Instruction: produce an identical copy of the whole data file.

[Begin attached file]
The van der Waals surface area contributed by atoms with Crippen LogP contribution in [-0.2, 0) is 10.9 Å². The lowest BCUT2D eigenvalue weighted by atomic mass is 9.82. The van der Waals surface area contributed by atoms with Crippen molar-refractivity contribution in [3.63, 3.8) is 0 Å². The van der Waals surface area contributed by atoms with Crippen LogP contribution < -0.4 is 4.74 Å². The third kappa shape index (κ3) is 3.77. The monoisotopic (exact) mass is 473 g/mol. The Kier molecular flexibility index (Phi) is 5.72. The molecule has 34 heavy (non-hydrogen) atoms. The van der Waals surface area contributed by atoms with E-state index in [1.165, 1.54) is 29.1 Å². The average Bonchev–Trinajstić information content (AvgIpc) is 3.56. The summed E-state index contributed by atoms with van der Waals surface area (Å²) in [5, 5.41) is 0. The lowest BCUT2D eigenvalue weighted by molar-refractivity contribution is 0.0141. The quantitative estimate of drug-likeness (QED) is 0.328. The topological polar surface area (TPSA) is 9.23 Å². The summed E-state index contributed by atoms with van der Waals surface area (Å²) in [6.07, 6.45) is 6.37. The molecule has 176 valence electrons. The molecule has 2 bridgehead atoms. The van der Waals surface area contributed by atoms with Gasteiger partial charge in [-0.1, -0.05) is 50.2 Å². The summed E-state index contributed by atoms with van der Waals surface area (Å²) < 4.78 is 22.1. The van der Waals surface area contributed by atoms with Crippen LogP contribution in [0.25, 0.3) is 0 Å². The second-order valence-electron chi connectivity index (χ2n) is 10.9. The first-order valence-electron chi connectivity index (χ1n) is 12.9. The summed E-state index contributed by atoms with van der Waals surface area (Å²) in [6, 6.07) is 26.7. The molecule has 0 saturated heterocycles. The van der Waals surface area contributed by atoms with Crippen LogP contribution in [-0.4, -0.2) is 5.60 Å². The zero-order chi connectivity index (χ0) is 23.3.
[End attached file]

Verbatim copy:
The van der Waals surface area contributed by atoms with Crippen LogP contribution in [-0.2, 0) is 10.9 Å². The lowest BCUT2D eigenvalue weighted by atomic mass is 9.82. The van der Waals surface area contributed by atoms with Crippen molar-refractivity contribution in [3.63, 3.8) is 0 Å². The van der Waals surface area contributed by atoms with Crippen LogP contribution < -0.4 is 4.74 Å². The third kappa shape index (κ3) is 3.77. The monoisotopic (exact) mass is 473 g/mol. The Kier molecular flexibility index (Phi) is 5.72. The molecule has 34 heavy (non-hydrogen) atoms. The van der Waals surface area contributed by atoms with E-state index in [1.165, 1.54) is 29.1 Å². The average Bonchev–Trinajstić information content (AvgIpc) is 3.56. The summed E-state index contributed by atoms with van der Waals surface area (Å²) in [5, 5.41) is 0. The lowest BCUT2D eigenvalue weighted by molar-refractivity contribution is 0.0141. The quantitative estimate of drug-likeness (QED) is 0.328. The topological polar surface area (TPSA) is 9.23 Å². The summed E-state index contributed by atoms with van der Waals surface area (Å²) in [6.07, 6.45) is 6.37. The molecule has 176 valence electrons. The molecule has 2 bridgehead atoms. The van der Waals surface area contributed by atoms with Gasteiger partial charge in [-0.1, -0.05) is 50.2 Å². The summed E-state index contributed by atoms with van der Waals surface area (Å²) < 4.78 is 22.1. The van der Waals surface area contributed by atoms with Crippen LogP contribution in [0.25, 0.3) is 0 Å². The second-order valence-electron chi connectivity index (χ2n) is 10.9. The first-order valence-electron chi connectivity index (χ1n) is 12.9. The summed E-state index contributed by atoms with van der Waals surface area (Å²) in [6, 6.07) is 26.7. The molecule has 0 saturated heterocycles. The van der Waals surface area contributed by atoms with Crippen LogP contribution in [-0.4, -0.2) is 5.60 Å². The zero-order chi connectivity index (χ0) is 23.3.